Raising capital and investing in private companies involves an intricate process for companies and investors that is governed by stringent regulatory requirements. While the introduction of Rule 506(c) under the JOBS Act does potentially address some of the issues around advertising and broader reach, the Regulation D offering process remains a complex mix of compliance, marketing, and due diligence. [For more on the stages of a private placement see this post]. Read More
Traditional versus New Models of Capital Raising
Private capital raising has typically hinged on companies and funds being able to connect to a narrow base of large institutional investors. This historical focus on only tapping a select group of large investors is largely a byproduct of a regulatory and technological framework in which the costs—whether in time, money, or compliance risk—of accessing more investors outweighs the benefit of receiving more numerous smaller checks. New innovation and new regulation are changing this paradigm. [See ‘Fundraising Post JOBS Act‘ for more] As this space evolves, I believe the new “normal” in private capital raising will include substantial funds being raised by a larger pool of smaller investors that have been aggregated via low-cost and scalable technology solutions.
A traditional private placement for a standard Reg D offering generally follows a series of well-worn steps which are outlined here.
If a person is sick, they see a doctor. If a person has legal troubles, they see an attorney. Logic would then suggest that a person in need of financial planning would seek the assistance of an investment professional.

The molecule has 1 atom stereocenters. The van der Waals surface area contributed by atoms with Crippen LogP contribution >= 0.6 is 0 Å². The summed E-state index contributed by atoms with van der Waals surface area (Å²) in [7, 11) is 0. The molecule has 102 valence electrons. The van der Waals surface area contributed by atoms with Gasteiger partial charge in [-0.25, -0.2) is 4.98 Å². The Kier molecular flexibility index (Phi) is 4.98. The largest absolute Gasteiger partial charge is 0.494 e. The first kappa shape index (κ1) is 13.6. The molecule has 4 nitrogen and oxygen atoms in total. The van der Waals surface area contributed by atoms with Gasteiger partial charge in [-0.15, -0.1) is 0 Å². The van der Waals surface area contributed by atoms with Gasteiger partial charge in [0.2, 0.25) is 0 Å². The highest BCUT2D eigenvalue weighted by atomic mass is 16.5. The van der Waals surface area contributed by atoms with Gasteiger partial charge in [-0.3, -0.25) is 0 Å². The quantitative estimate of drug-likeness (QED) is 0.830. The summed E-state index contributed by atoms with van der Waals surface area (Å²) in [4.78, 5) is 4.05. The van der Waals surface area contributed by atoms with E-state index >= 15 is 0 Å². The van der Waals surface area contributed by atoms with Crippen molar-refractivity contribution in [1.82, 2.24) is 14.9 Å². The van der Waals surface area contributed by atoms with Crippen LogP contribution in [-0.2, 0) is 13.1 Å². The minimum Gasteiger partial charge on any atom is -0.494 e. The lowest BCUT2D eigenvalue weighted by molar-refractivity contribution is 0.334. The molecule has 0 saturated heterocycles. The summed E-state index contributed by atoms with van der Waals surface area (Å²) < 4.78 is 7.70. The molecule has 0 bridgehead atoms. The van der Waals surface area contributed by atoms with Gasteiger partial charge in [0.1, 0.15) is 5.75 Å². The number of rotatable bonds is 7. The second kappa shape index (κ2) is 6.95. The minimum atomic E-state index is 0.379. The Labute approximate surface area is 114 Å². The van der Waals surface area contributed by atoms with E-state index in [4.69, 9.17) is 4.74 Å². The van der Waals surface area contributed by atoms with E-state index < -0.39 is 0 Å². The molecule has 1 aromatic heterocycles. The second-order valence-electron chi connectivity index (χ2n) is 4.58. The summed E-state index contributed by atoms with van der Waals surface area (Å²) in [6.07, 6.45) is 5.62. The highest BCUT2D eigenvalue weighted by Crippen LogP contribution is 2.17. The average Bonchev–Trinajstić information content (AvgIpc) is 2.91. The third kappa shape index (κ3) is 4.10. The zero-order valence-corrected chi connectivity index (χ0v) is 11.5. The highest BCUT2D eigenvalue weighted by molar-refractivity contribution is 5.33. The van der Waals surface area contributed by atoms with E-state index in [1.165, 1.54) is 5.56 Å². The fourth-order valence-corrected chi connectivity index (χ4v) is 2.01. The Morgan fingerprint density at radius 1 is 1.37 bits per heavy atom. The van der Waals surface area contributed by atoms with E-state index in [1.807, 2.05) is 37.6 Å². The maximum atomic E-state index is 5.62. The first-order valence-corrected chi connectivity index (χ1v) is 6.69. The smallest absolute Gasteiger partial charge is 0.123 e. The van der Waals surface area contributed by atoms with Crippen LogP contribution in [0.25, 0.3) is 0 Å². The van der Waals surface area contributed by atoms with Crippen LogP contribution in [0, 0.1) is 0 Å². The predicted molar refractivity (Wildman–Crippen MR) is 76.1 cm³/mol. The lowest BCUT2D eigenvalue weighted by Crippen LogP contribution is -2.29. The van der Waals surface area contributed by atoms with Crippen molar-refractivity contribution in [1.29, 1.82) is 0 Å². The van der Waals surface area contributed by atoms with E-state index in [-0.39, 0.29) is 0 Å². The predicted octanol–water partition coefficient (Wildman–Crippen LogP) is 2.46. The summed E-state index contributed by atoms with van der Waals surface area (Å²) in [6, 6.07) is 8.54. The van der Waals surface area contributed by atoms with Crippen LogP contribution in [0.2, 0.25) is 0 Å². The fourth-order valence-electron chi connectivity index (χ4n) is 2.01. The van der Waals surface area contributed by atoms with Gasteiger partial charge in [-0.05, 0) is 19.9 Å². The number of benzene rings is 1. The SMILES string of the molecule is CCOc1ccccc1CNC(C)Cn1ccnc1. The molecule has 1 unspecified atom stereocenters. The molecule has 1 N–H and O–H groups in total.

This maxim however is not always adhered to within the anomaly that is the capital markets. Rather, it is tested each and every time technological innovations are made. From day-trading to house-flipping, technology advancements seeking to improve market efficiencies often drive an unintended corollary whereby individuals are tempted to disrupt or replace the entire market infrastructure. Call it hubris or ignorance, but there is something deep in the American psyche that murmurs “I am a savvy investor or entrepreneur and I don’t need professional help engaging the market!” Read More
Reports of how leading asset-allocators such as the Yale endowment have increased their returns while lowering risk has generated widespread investor interest in alternative asset classes. This should come as no surprise: the concept of achieving superior risk-reward combinations through diversification into different, uncorrelated asset classes certainly extends to adding private investments to one’s portfolio.
But understanding that alternative investments might benefit your portfolio is very different than actually investing in them. Even on the more macro/portfolio level thinking through exactly what percentage of your portfolio to allocate to alternative investment opportunities is a very complicated endeavor. Why?